Garwin Beukes - The used car buying process is always tricky, as a used car can have some hidden problems that aren't obvious when you test-drive it. Before finalizing the deal, have the vehicle inspected by a knowledgeable mechanic. There are so many things that can only be properly inspected when the car is lifted on a hoist. If it's possible, find a mechanic that is closely familiar with that particular brand. For example, many used car buyers arrange to have the car to be brought to another dealer specialized in that brand for an inspection before buying.
When inspecting a used car, you are looking for two things:
Signs of major problems that should tell you to avoid the car and any minor issues that need to be taken care of or that you can use in negotiations. If you found any evidence of a major problem in a car, there is no point to inspect it further, move on to the next car. Major problems include substantial rust damage, potential engine and transmission problems, previous serious accidents, flood damage, and signs that the car has been abused or neglected by previous owners.
Minor issues are the ones that can be easily corrected, including worn tires, minor suspension and brakes problems as well as minor appearance flaws like dents and scratches.
Start with the quick walk-around. Major rust spots should tell you to avoid a car. Check the interior. How does the steering wheel, driver's seat and the inner door handle look like? Any smells? Tobacco and other strong odours are difficult to get rid of, especially in cloth interiors. Can you find a comfortable driving position? Is there enough legroom and headroom? How is the visibility? The easiest way to detect engine problems is to start it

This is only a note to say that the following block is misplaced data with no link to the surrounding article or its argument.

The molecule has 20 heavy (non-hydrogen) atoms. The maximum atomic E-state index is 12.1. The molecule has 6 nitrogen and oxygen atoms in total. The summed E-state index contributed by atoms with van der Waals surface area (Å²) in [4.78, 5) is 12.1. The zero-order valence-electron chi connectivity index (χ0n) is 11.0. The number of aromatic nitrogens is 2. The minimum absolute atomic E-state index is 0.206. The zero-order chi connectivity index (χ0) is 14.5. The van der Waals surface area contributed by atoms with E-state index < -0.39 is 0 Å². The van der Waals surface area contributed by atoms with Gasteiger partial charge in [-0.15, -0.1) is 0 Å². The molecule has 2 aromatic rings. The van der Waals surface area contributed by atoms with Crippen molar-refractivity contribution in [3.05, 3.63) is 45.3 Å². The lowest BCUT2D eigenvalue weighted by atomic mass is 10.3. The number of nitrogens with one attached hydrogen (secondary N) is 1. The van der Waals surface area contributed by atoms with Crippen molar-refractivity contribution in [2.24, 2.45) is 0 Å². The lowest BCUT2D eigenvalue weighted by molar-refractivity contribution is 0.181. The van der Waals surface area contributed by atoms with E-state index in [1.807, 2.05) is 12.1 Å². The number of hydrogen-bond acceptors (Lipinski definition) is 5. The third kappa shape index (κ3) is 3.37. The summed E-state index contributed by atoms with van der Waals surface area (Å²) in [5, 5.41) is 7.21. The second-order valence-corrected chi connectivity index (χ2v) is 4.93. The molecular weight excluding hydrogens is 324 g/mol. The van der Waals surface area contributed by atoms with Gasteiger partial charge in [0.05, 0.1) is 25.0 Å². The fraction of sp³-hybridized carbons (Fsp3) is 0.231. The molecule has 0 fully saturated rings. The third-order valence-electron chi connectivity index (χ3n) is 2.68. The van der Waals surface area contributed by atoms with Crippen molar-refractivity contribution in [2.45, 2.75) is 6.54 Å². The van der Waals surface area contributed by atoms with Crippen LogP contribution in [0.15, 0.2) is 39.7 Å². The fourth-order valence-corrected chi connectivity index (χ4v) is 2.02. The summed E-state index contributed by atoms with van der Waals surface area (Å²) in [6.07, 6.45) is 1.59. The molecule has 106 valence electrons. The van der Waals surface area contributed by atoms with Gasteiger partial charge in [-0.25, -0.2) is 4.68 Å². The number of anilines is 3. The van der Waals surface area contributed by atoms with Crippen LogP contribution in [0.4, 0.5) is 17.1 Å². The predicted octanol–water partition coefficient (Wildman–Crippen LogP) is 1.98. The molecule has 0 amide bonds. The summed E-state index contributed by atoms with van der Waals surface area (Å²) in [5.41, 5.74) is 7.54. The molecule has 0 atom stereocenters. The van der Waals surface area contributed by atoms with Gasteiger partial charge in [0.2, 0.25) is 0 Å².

cold, preferably morning time. Ask the seller or salesperson to start the engine; is there any smoke from the exhaust? Does the engine run rough or rattle loud when started? If the engine runs rough or makes a loud noise at start up or if there is a blue smoke from the exhaust, avoid the car. The engine should start easily and run smoothly. If you think that this car is worth to check further, start from the exterior. If you are planning to inspect several cars, it might be a good idea to take photos of each car (if the seller or salesperson allows) including flaws and features so you can review them later when weighing pros and cons of each vehicle.
Have a look at the car from a distance; this way it's easier to spot if the colour of some panels match- this could determine if the car had been in an accident and only a certain part was fixed and re-sprayed. Look carefully at the windshield. Note any chips, scratches or other damage that may impair the visibility. Check for marks on the rims - any sign that a car was driven forcefully over a pavement will give you steering problems and is a big no-no.
To summarize, checking a lot of smaller details may end up saving you from a costly mistake.